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Wordblog revived

incorporating New Life


If hyperbole fails try meiosis. Cameron finds economic news ‘less exciting’

The economic news today — GDP growth in the UK falling to the slowest rate in three years (Daily Telegraph) — was so bad David Cameron must have realised that the hyperbole he has been using was inappropriate. So he gave meiosis (use of terms that gives impression that something is less important than it is) a go, describing the news (BBC) as “less exciting” than the previous quarter.

Throughout the campaign Cameron and Osborne have been talking up the Conservatives economic success. While economists have been casting doubt on their claims (Two thirds of economists say Coalition austerity harmed the economy) most people seem to have believed them. Labour has signally failed to alter this belief.

I wonder who dreamed up the idea of dismissing the very bad GDP figures as “less exciting” but the intent was clearly to dismiss the figure as less important than it really is.

The Literary Devices website defines meiosis as,  “a witty understatement that belittles or dismisses something or somebody, particularly by making use of terms that gives impression that something is less important than it is or it should be”.

Is this playing with words or simply political rhetoric?

Suffolk’s ‘second most cost efficient claim’ questioned

The claim which Jeremy Pembroke, Conservative leader of Suffolk County Council, has been using that Suffolk is “one of the two most cost-efficient county councils in the country” looks dubious.

Wordblog has established that the claim made by Mr Pembroke and other members of his group is based on National Indicator 179, a set of figures submitted to the Audit Commission by councils.

The Audit Commission defines NI179 as: “The total net value of ongoing cash-releasing value for money gains that have impacted since the start of the 2008-09 financial year.” That is further defined with is a series of explanations of the words it contains.

That is opaque, but it simply counts up the savings councils have made on delivering the same service. And Suffolk has made huge savings.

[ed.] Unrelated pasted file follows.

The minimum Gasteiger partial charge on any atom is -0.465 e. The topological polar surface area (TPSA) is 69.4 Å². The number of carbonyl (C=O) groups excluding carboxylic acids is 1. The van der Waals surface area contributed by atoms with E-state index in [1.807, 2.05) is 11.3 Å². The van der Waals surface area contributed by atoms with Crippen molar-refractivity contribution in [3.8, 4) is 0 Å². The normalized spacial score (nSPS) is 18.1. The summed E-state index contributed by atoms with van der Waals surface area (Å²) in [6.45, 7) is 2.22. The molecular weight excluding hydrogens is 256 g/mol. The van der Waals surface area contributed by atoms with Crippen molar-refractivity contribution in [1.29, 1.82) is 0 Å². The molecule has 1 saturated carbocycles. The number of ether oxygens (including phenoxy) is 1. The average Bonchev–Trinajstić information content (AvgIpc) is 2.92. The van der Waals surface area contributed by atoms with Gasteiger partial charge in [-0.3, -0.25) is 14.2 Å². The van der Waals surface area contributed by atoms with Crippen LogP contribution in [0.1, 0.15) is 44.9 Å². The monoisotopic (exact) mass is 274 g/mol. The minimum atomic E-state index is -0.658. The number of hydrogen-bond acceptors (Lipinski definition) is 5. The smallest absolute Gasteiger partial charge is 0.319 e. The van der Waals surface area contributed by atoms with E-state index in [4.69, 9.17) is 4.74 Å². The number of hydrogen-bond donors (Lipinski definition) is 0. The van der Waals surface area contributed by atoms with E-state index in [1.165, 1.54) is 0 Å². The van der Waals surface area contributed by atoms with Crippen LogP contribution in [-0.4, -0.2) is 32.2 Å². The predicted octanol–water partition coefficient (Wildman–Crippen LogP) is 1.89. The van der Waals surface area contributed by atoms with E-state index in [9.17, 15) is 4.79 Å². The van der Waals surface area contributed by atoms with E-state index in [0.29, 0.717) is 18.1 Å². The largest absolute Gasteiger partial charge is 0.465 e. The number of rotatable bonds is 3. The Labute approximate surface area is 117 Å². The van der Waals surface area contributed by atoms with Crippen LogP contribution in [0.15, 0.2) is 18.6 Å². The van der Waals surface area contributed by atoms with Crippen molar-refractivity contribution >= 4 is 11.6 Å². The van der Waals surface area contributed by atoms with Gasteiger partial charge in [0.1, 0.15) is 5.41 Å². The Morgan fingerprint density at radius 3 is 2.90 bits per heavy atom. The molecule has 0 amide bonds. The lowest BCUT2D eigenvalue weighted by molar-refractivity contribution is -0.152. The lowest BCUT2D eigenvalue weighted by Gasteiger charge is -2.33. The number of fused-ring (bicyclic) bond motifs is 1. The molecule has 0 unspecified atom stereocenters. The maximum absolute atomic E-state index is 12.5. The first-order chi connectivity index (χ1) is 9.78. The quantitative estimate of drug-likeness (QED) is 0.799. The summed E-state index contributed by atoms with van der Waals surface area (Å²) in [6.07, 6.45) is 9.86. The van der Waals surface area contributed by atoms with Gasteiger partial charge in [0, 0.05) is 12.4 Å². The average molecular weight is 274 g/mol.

Crucially, the commission says (my emphasis):

Good performance is typified by higher numbers.

However, the indicator will not provide evidence on absolute value for money against which different councils can be judged. The scope for gains will be different in each area, and the ability to report higher numbers may be limited in any organisation that is genuinely delivering excellent value for money.

In other words, Jeremy Pembroke should not have been using the figures in the way he has been. They are a measure of savings made by councils that cannot be used to compare one with another. Those councils which were already efficient would be lower down the savings league.

The savings shown in a document from the Communities and Local Government are remarkable. Suffolk saved £43.25 million by the end of March 2009.

They were beaten only by Kent with savings of almost £45m.

The average sayings for all English counties was £14.9m. The average for councils excluding the two top savers was £12.75m (This includes Essex, at number three with savings of £27.85m.)

To be able to make such savings seems to suggest that until three or four years ago Suffolk was operating extremely inefficiently.

If you are getting confused by all these numbers the method of arriving at them is simple. This is an example of how they are worked out:

In year 1, council A spends £100,000 on providing service X.

In Year 2, it spends £90,000 to provide the service, with no deterioration in its overall effectiveness and taking account of inflation.

The value for money gain contributing to the aggregate total is therefore:

£100,000 – £90,000 = £10,000

I became curious after I noticing that no other councils  were making similar claims about their cost efficiency. Normally politicians are only too keen to highlight the efficiency of their administrations.

I asked Suffolk County Council for “material which validates the statement that Suffolk is “the most cost efficient county council” , “the second most cost efficient county council” or “one of the two most cost efficient county councils”.

The response (speedily delivered) was:

Please find attached our N179 return from 2008/09 which is the document on which these words were based. The link below is to our Budget Book which gives some narrative around the chart on pages 9, 10 and 11 and the two together validate the statement.


I can find nothing in the budget book (if you have problems with that link the document is also stored on wordblog) or the two documents (part 1, part 2) sent to validate the statement.

Mr Pembroke has used the phrase “one of the two most cost-efficient county councils” (with or without the word “two”) in a comment to the East Anglian Daily Times, in response to a question after a presentation by chief executive Andrea Hill, and in a letter to every council tax payer in the county last year.

I can find no evidence of the phrase or anything like it being used by any officer of the council. So how does Mr Pembroke justify it? He is welcome to space on wordblog to explain.